Dr. Jill Biden, wife of U.S. Vice President Joe Biden, is focusing on women’s rights, immigration and education during a visit to three African countries: Ethiopia, Malawi and Niger.
During her first stop in Ethiopia, Biden visited a transit center in the capital for refugees at the International Organization for Migration (IOM). There, she met with officials at the United Nations High Commissioner for Refugees, and learned more about the refugee screening process for those seeking resettlement in the U.S.
One of the refugees accepted for resettlement is Sembetu Buratu, an Eritrean mother of a four-year-old girl, who left her home country to help her family.
“I didn’t work, so my brothers used to assist me; when they left the country, [security forces] tried to arrest me so I escaped,” she said, speaking through an interpreter in her native language Tigrigna.
Buratu has been in the center for four days, and will be resettled in Atlanta.
“I want my daughter to grow up in good conditions, and I also want to help my family. I am very happy,” she said.
Another refugee, Filsan Abdullahi Hassan of Somalia, said she fled attacks from the terror group al-Shabab.
Over the last 10 years, the U.S. has resettled 30,000 refugees from Ethiopia, according to Lori Seymour, IOM’s head of operations in Africa.
This year, the U.S. will accept 85,000 refugees from all over the world; about 30 percent come from Africa.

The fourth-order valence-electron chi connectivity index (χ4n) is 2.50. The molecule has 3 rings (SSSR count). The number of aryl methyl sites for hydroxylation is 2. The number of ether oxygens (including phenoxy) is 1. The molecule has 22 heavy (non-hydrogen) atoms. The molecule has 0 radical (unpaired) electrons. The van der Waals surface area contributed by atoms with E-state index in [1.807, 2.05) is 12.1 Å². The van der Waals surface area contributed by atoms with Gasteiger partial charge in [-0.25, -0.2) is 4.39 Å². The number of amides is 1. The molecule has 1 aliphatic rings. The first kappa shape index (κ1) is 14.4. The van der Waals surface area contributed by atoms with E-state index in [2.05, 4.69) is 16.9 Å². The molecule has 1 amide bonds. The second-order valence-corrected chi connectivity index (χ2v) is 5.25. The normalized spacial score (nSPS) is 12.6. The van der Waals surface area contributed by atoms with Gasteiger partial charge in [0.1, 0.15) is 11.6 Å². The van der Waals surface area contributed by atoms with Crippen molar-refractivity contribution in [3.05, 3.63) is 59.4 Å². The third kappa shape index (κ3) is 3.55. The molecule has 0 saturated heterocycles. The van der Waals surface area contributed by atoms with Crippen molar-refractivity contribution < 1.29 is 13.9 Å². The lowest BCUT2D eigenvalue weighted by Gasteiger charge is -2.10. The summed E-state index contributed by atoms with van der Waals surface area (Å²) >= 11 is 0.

FILE - Jill Biden, second left, the wife of U.S. Vice President Joe Biden, shakes the hand of a former child soldier in Bukavu, Democratic Republic of Congo, July 5, 2014. Jill Biden is currently on her fifth trip to Africa.
Biden is placing a particular emphasis on women’s rights and education during her travels. In an event at a high-tech center in Addis Ababa funded by the U.S. Embassy, she handed out certificates to girls who completed computer training after a yearlong scholarship through the Girls Can Code initiative, a program aimed at teaching girls computer-programming skills.
During the graduation ceremony, Biden said that because of the success of the pilot program, there were plans to expand Girls Can Code to four new cities.
“This means an additional 200 female students will soon have access to the same classes and lessons that you have had so that they can reach their full potential,” she said.
About 40 high school students were selected for a first-of-its-kind training in leadership and coding, according to one of the graduates from Addis Ketema high school who spoke to VOA’s Horn of Africa Service. The girls were selected for their scholastic achievements.
On Sunday evening, Biden met with female members of Ethiopia’s parliament and cabinet, as well as entrepreneurs and other members of the Ethiopian community.
This is Biden’s fifth visit to Africa. Her next stop is Malawi.